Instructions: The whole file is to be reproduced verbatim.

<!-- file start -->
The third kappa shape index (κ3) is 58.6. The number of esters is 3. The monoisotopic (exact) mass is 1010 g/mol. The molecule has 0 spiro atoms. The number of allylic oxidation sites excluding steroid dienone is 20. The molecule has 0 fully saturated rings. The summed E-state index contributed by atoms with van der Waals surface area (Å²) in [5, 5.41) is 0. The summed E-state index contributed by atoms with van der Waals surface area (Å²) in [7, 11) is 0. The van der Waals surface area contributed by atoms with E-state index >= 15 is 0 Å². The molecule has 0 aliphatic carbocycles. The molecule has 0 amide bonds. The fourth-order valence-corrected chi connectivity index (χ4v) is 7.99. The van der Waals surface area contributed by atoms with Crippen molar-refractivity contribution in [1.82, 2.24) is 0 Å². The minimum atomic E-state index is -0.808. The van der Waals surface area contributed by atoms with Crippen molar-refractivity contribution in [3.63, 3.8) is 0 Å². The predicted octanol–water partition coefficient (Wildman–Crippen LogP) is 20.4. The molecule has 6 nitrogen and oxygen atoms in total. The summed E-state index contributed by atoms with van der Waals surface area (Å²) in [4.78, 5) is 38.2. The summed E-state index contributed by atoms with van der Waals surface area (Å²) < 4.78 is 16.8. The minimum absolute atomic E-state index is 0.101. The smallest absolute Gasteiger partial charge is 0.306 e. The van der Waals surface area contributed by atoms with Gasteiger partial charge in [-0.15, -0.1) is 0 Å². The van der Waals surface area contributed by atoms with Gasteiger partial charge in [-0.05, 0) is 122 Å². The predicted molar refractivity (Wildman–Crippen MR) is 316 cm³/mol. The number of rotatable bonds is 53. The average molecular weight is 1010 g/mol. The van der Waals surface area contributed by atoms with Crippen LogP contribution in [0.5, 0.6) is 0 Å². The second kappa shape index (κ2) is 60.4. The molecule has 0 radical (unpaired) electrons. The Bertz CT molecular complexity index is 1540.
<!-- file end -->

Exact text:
The third kappa shape index (κ3) is 58.6. The number of esters is 3. The monoisotopic (exact) mass is 1010 g/mol. The molecule has 0 spiro atoms. The number of allylic oxidation sites excluding steroid dienone is 20. The molecule has 0 fully saturated rings. The summed E-state index contributed by atoms with van der Waals surface area (Å²) in [5, 5.41) is 0. The summed E-state index contributed by atoms with van der Waals surface area (Å²) in [7, 11) is 0. The van der Waals surface area contributed by atoms with E-state index >= 15 is 0 Å². The molecule has 0 aliphatic carbocycles. The molecule has 0 amide bonds. The fourth-order valence-corrected chi connectivity index (χ4v) is 7.99. The van der Waals surface area contributed by atoms with Crippen molar-refractivity contribution in [1.82, 2.24) is 0 Å². The minimum atomic E-state index is -0.808. The van der Waals surface area contributed by atoms with Crippen molar-refractivity contribution in [3.63, 3.8) is 0 Å². The predicted octanol–water partition coefficient (Wildman–Crippen LogP) is 20.4. The molecule has 6 nitrogen and oxygen atoms in total. The summed E-state index contributed by atoms with van der Waals surface area (Å²) in [4.78, 5) is 38.2. The summed E-state index contributed by atoms with van der Waals surface area (Å²) < 4.78 is 16.8. The minimum absolute atomic E-state index is 0.101. The smallest absolute Gasteiger partial charge is 0.306 e. The van der Waals surface area contributed by atoms with Gasteiger partial charge in [-0.15, -0.1) is 0 Å². The van der Waals surface area contributed by atoms with Gasteiger partial charge in [-0.05, 0) is 122 Å². The predicted molar refractivity (Wildman–Crippen MR) is 316 cm³/mol. The number of rotatable bonds is 53. The average molecular weight is 1010 g/mol. The van der Waals surface area contributed by atoms with Crippen LogP contribution in [0.5, 0.6) is 0 Å². The second kappa shape index (κ2) is 60.4. The molecule has 0 radical (unpaired) electrons. The Bertz CT molecular complexity index is 1540.